Bath’s student engineering pedigree

The 15-strong Bath Hydrogen team is made up of third and fourth-year students studying a on courses including Mechanical Engineering, Automotive Engineering, Integrated Mechanical and Electrical Engineering.

The team was formed as a follow-on to Team Bath Racing, one of the UK’s most successful Formula Student racing teams, which was wound up in 2022 following the decision to focus on zero-emission vehicles instead of continuing to develop petrol-engined racing cars.

Team leader Sam adds: "We are so pleased to be continuing the work of the teams that have gone before us, as for many of us having amazing opportunities to design, engineer and compete in our own vehicles were a big reason for joining the University of Bath."

The Team’s academic supervisor Dr Kevin Robinson added: "Many of us believe that the internal combustion engine still has an important role to play in moving towards net-zero, using hydrogen and synthetic fuels in certain niche areas. Getting the prototype engine running has been a very significant milestone in this project. It’s still early days but we have completed about three hours of continuous operation so far, including several minutes at full load. All the systems put in place are working well and are producing valuable data. There is a lot of work still to do but this has been a very promising start".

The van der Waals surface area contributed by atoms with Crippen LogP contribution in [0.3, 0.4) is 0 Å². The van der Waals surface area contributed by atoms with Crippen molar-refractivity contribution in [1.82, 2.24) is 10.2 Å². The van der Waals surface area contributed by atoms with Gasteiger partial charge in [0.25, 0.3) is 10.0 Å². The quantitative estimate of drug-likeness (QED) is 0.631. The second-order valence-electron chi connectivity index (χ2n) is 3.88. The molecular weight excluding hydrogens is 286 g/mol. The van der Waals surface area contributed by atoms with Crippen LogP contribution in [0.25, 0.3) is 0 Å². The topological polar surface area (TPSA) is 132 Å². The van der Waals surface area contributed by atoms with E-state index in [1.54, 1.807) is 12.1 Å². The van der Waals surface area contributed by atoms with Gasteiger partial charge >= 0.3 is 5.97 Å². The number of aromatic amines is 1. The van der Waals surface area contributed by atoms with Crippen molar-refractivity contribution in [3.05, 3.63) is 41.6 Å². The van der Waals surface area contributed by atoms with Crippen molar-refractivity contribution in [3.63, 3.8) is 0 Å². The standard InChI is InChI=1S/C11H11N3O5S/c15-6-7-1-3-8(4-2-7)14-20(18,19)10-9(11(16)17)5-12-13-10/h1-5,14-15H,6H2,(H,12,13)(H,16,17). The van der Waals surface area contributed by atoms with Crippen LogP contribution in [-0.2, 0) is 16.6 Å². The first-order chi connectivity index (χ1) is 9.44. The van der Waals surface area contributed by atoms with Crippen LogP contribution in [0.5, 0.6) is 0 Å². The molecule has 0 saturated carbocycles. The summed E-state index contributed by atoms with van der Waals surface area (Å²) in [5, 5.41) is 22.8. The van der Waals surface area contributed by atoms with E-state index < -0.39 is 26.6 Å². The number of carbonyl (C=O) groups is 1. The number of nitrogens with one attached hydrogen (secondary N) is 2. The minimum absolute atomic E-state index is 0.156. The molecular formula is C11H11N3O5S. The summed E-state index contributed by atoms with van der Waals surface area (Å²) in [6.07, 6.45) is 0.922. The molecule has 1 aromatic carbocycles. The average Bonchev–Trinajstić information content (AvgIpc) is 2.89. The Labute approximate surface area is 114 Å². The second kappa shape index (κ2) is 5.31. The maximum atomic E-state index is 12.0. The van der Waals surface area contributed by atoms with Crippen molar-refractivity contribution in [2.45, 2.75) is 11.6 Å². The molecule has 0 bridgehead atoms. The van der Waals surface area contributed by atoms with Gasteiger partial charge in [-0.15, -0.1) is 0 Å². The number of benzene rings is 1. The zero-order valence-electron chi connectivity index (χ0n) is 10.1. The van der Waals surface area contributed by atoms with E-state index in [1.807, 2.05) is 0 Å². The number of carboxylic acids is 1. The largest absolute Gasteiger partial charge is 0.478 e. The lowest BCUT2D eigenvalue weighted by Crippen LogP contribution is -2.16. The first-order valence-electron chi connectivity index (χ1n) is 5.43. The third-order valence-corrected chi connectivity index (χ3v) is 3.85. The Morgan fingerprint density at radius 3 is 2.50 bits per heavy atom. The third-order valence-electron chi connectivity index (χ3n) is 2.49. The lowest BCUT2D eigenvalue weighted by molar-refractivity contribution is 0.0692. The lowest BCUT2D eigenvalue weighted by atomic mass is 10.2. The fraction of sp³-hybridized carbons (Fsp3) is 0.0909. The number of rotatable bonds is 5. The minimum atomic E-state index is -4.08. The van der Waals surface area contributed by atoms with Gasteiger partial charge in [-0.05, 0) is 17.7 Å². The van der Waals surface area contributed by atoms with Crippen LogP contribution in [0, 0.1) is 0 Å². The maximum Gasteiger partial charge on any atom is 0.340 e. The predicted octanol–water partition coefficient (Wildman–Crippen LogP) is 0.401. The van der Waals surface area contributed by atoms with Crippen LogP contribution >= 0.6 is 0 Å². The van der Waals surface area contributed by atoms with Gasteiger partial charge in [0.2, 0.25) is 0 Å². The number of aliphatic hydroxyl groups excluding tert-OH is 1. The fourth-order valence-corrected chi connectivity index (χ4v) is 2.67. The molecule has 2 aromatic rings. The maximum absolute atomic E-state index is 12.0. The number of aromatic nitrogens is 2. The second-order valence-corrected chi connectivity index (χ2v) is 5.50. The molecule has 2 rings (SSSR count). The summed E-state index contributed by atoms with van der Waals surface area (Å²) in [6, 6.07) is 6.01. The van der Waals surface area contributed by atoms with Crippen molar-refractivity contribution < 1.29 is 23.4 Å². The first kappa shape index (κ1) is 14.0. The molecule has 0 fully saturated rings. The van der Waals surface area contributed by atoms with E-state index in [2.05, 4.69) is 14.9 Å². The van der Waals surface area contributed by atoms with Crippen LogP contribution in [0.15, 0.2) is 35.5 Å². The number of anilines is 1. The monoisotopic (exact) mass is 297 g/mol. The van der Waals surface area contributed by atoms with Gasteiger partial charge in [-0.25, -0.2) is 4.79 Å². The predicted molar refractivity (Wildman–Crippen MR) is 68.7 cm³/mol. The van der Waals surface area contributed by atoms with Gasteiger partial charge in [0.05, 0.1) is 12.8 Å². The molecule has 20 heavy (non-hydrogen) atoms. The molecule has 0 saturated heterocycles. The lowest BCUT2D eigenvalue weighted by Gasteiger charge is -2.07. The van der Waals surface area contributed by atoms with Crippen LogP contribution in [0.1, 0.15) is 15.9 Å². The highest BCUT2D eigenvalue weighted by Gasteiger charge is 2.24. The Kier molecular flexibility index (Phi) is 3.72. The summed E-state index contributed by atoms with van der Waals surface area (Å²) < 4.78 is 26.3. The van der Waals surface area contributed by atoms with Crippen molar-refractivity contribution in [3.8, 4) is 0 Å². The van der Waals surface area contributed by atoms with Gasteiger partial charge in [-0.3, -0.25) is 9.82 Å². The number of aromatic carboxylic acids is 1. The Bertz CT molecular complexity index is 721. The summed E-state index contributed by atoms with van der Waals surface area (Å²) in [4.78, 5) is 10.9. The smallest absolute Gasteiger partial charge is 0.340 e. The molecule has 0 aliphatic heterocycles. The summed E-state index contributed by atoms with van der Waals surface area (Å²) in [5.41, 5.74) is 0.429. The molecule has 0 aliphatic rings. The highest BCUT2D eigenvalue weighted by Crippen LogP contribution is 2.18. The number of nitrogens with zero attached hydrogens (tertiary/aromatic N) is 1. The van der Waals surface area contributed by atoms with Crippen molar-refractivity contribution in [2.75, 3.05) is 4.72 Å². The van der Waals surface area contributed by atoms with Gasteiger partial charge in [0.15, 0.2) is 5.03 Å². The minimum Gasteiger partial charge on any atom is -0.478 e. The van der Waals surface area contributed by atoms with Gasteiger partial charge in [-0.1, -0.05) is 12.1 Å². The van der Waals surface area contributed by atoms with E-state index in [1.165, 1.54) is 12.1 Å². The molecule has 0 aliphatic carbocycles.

Bath’s other racing teams, Team Bath Racing Electric and Team Bath Zero, which is developing an electric racing motorcycle, continue to operate and enter Formula Student and equivalent competitions. Further student engineering teams at the University design and develop their own racing drones, rockets, water quality monitors and even artificial hearts.

Bath Hydrogen’s sponsors include Vanguard, Link Engine Management, Clean Air Power, Frazer-Nash Consultancy, The Bugatti Trust, Vector, Rotork, Rapid Harness, Easy Composites, De Spong Enterprises Ltd, and Solenoid Valves, as well as IAAPS and the University of Bath.

The team would welcome further offers of support as it continues testing and works toward attempting the various H2ICE land speed records targeted. The team can be contacted at bathhydrogen@bath.ac.uk or at https://www.linkedin.com/co­mpany/bath­-hydrogen/ .